Not every house is a home. A home is more than four walls and a roof, a chair and a bed, a fridge and a TV. 'Home' mainly involves an atmosphere and a feeling that might not be recognized until it isn't there anymore. Ever been homesick? That notion of home is universal. A home provides a sense of security, trust, warmth: it's a place to relax and become inspired.

What began as a chance encounter with Asia in 2005 grew into a heartfelt admiration of the Chinese countryside and deep respect for its inhabitants. Between 2005 and 2010, I crisscrossed the whole of China—from the Amur to the Mekong, and from the coast to the outer limits of the Xinjiang region, across the Central Plains and along the fringes of the Tibetan Plateau, down to the valleys of the mountainous South. The simple life that takes place around the kitchen table has always fascinated me more than the frenzied activity of big cities. To me, the last village at the end of the narrowest by-road has always had a special attraction. Especially in such remote villages, I've come across the most unusual people. Their houses amazed and inspired me. In them I felt at home for awhile...if only in my dreams.

My travels never follow a predetermined route but are, instead, shaped by intuition and by things that occur along the way: by roads that appeal to me, people whom I meet, stories that I hear. In my diaries I've described some of those. They chronicle my journeys and convey my affection for this country and its people. China is a beautiful and friendly country, where many things take place at the same time. Every step will take you through centuries of history.

My photographs provide no general, documentary view of China. Each one tells about an individual's life in the Chinese countryside. Despite the explosive growth of cities, the majority of China's population continues to live here, in rural areas. And as far as the cities are concerned, certainly most of today's urban dwellers were born in the countryside. Living spaces like these can be found all over China. Rapid urbanization has brought considerable change, but it will still take many years for this typical rural life to disappear. Over the last two years, the appeal of industrial centers along the coast has declined somewhat. At the same time—due to that same free economy and soaring food prices—the farmer's prosperity has risen. Improvements in the infrastructure have also caused smaller and moderately sized industries to establish headquarters in more local centers of population. This, of course, does bring modern furnishings and equipment to the rural areas. However, 'owing' a refrigerator does not necessarily mean 'using' it, since many electrical appliances don't appear to be hooked up. One reason might be an insufficient power supply in the village, another a lack of money for the electrical bill. But perhaps, too, the reason is that people were always able to get by without it. Now and then the familiar thrifty way of life still beats the modern ideal.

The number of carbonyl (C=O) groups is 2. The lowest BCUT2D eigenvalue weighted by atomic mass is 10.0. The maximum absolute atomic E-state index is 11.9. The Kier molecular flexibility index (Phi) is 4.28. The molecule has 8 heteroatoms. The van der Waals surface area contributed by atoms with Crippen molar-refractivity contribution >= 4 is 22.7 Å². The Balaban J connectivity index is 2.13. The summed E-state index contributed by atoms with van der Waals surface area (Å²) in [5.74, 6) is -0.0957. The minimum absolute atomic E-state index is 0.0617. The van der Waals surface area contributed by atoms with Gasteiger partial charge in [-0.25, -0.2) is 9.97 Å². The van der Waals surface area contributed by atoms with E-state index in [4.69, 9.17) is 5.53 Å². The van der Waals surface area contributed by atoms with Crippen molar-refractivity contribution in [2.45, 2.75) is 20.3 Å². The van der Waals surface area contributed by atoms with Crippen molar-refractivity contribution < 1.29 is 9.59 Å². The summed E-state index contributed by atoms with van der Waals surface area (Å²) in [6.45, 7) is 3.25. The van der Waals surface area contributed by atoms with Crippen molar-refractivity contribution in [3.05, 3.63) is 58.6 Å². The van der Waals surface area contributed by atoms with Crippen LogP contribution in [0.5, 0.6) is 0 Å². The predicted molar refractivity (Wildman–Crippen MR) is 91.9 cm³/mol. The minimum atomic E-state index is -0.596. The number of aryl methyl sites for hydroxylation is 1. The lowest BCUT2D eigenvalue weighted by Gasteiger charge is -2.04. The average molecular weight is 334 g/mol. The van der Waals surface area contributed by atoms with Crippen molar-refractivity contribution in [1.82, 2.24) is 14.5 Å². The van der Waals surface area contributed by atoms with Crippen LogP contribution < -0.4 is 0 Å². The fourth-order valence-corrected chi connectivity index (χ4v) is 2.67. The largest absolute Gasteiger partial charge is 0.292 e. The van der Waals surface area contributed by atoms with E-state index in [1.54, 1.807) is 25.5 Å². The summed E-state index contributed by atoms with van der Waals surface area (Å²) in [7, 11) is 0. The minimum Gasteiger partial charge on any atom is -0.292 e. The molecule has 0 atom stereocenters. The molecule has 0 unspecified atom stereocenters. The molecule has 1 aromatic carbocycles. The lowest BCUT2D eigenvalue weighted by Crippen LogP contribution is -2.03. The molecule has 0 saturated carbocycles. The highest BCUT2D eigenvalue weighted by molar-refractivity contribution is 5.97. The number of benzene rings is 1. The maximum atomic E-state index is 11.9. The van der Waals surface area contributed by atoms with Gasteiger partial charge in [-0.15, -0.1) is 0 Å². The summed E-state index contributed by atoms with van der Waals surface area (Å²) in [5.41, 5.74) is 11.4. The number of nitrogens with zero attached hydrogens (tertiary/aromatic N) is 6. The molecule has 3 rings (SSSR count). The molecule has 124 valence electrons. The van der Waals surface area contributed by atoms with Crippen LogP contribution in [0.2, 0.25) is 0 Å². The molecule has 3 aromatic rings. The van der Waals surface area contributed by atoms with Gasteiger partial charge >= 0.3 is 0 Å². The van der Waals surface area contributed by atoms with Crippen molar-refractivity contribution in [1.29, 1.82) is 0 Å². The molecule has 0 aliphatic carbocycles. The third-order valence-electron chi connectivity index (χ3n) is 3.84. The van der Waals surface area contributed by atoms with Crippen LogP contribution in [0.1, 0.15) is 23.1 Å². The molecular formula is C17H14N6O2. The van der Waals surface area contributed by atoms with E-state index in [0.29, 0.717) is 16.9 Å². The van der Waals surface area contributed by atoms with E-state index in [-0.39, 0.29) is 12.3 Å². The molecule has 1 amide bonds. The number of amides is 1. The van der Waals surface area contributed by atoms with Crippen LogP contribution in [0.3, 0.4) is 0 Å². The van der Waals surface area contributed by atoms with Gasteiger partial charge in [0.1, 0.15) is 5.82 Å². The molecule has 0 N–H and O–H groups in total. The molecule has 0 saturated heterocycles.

I have profound respect for my highly diverse hosts and hostesses. They find their ways in a world which is changing all around them at a staggering pace, yet scarcely take part in these changes themselves. This immense respect gives an extra dimension to my photographs. What moves me in these houses is not bare aesthetics, but the instrinsic beauty of a personal and dignified life.

Many of my interiors attest to frugal living conditions: inhabitants who, with little means, convey their personalities in these spaces. In my photographs I focus on this dignity and sense of self. The photographs tell a tale of generations of inhabitants. Their homes that have been so lived-in say infinitely more to me than the properties of the well-to-do.

The decision to photograph these particular houses has been a personal one. In that sense these images are not only portraits of those who've lived in them; indirectly they also say something about me. All of the interiors appear just as I encountered them. Nothing was altered by me. Gradually the image comes to life in the often scarce amount of available light. Ultimately everything here is about time.